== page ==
If you’ve visited TTAF more than a couple of times, chances are the following two statements strike you as painfully obvious and clear as day, respectively. The first is that I write (and think, and talk) about books more than any other subject, and the second is that I am the biggest nerd of the four administrators. By a long shot. (Matt is the least nerdy, if you’re wondering; he has never seen Star Wars or Lord of the Rings, nor has he read the latter – these are like the driver’s permit test for being a nerd.)
Given the information above, it should come as no surprise that I have, on more than a few occasions, dipped my toe into the enormous pool of nerd-fiction available to the contemporary sci-fi/fantasy enthusiast. (It’s times like these when I wish WordPress had a footnote system, so that I could simultaneously provide you with tangential thoughts like this one away from the bulk of the piece and ape my favorite author’s signature stylistic flourish. Anyway, I want to point out that I am not likely to win any nerd comparison contests with anyone who thinks a conversation about geek/nerd/dork semantics is truly worth having, and my interest in sci-fi/fantasy books, films, or television can only really be defined as mainstream. So all you Dragon-con attendees can keep right on feeling superior, no skin off my back.) I’ve watched – and enjoyed – the first season of Battlestar Galactica, I’m working my way through Firefly (though I’m in no way a Whedonite), I’m a die-hard Star Wars guy, love The Lord of the Rings and the Harry Potter series (books and films, in that order), I’ll give a whole lot of sci-fi films the benefit of the doubt, I’ve read some Alan Moore and Frank Miller, but have no independent interest in comic books. Another way to put this is that I get about 85% of the jokes on The Big Bang Theory.
I can’t articulate a clear reason for giving you my bona fides regarding all this stuff other than that any analysis of a work of science fiction or fantasy seems in part predicated on how familiar the analyzer is with the conventions and tropes of the genres. Basically, we nerds don’t like it when other people spout off about things with which they are largely unfamiliar (this is, of course, probably true about anyone interested in any topic, although nerds seem significantly more concerned-slash-vocal about it).
Which brings me (thanks for sticking this out, by the way), to George R.R. Martin’s landmark fantasy series, A Song of Ice and Fire (the HBO show is called A Game of Thrones, but that title only really applies to the first book in the planned – Martin has thus far published five novels in the series – seven-book epic). I started reading the novels last summer after I got a Barnes & Noble gift card for my birthday and used it to buy a paperback box set containing books one through four. I was looking for an epic in which to get lost, an immersive fantasy experience. In that sense, I got what I was looking for. I also, as it turns out, got a good deal more than that.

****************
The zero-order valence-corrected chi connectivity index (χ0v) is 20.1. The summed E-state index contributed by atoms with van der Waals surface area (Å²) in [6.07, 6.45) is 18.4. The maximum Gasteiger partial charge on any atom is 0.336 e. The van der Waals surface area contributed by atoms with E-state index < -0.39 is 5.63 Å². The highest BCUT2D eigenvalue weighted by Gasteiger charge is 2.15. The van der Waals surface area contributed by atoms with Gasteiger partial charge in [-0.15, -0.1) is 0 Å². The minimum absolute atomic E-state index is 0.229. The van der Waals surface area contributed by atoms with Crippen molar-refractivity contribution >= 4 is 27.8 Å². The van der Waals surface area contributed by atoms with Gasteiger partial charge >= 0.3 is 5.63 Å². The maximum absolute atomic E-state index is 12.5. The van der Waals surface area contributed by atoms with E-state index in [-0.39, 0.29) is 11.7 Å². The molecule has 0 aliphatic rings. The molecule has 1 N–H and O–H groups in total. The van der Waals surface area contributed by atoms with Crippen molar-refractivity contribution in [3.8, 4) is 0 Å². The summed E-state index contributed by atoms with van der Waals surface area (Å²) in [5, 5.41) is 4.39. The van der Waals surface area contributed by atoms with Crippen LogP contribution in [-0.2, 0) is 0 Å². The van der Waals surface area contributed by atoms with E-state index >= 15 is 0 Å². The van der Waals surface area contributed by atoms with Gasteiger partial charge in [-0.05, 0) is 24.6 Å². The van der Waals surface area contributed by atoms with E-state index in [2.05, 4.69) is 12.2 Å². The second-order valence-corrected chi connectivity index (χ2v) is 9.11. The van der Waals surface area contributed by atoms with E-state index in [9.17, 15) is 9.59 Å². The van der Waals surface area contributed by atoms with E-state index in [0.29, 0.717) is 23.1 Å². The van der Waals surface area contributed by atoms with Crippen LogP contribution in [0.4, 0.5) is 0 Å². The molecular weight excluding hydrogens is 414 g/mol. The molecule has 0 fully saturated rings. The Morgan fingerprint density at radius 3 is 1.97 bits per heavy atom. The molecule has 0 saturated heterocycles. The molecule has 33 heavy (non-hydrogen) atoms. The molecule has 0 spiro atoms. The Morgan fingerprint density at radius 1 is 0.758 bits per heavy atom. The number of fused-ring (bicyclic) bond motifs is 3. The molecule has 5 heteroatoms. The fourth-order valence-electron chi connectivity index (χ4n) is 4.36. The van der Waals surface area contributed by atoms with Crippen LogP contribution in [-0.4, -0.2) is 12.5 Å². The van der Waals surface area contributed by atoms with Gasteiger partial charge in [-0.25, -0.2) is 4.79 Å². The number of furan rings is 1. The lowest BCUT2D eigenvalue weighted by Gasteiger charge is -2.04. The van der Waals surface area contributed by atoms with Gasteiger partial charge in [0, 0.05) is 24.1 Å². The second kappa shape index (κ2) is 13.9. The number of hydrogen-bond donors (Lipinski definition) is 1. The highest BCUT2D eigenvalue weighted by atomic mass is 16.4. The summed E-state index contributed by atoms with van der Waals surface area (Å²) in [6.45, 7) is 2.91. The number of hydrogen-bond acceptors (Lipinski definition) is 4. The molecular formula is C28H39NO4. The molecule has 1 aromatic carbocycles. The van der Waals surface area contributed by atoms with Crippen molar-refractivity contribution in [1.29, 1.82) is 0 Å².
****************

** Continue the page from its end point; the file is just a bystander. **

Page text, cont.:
I knew going in that these books had a reputation as bleak and, at times, stomach-turning. No character, no matter how beloved or well-meaning, was safe from the merciless slashing of Martin’s pen. The author has created a world very different from Tolkein’s (this, despite Martin’s acknowledgement that without Tolkein there is no Song, and curious, then, that both men have four names and the initials “R. R.” in their names), a world where absolute truth and clear moral choices essentially do not exist. There are heroes and villains, to be sure, but the lines between them are much, much fuzzier than most readers are probably used to. This was actually part of the allure of the series for me. As much as I love Tolkein’s work (and Lewis’, and Rowling’s, and Lucas’, etc.), I like the idea of contending with worldviews that don’t reflect the clearer sense of good and evil evident not only in so much science-fiction and fantasy, but in my own ethos as well. Just to get a sense of how different Martin’s world is, consider the similarities between the major works of the writers mentioned above: in LotR, Narnia, Harry Potter, and Star Wars, the following occurs (I’m giving you a perfunctory SPOILER ALERT here, if you’re in the middle of one of these works, or somehow just don’t know the basics of these stories, beware):
- The central character(s) accept a heroic task and set out on a literal and figurative journey to complete it
- The central character(s) accept some special weapon/device to aid them in their quest
- The central character(s) is (are) initially unsure of / reject their quest
- The central character(s) are mentored by a wizened male figure fraught with religious allegorical significance
- Said wizened male figure is temporarily lost/perishes, only to return later in some form to provide critical guidance
- Magic or metaphysical power plays a large role in the hero’s ability to complete his or her quest
- A character betrays the heroes and throws them into great peril, further complicating the quest
- Finally, and most importantly for my discussion here: The lines between good and evil are drawn clearly, with very few exceptions. What’s more, the good guys win, usually with minimal loss of life and limb (the occasional wizened male figures or side characters notwithstanding). Basically, no matter how bad things appear at any given time, there is always the sense that something, be it a divine being or force or a set of universal moral truths, is at work for some ultimate good.
It’s all very Joseph Campbell-y. The similarities of structure and plot generalities do not – to my mind, anyway – make these stories less enjoyable, nor do I think that there is inherent value breaking from them – in killing off characters or muddling morality without clear thematic intent. For example, Boromir’s moral failings in LotR (and his brother’s subsequent success) give readers a clear glimpse at the One Ring’s power and reiterates the inherent qualities that make Frodo the only choice to carry the it Mt. Doom-ward. If Tolkein had just thrown in his betrayal (and never shown us his redemption), to illustrate that people suck and the world is full of evil and chaos, he would not serve a purpose nearly as valuable.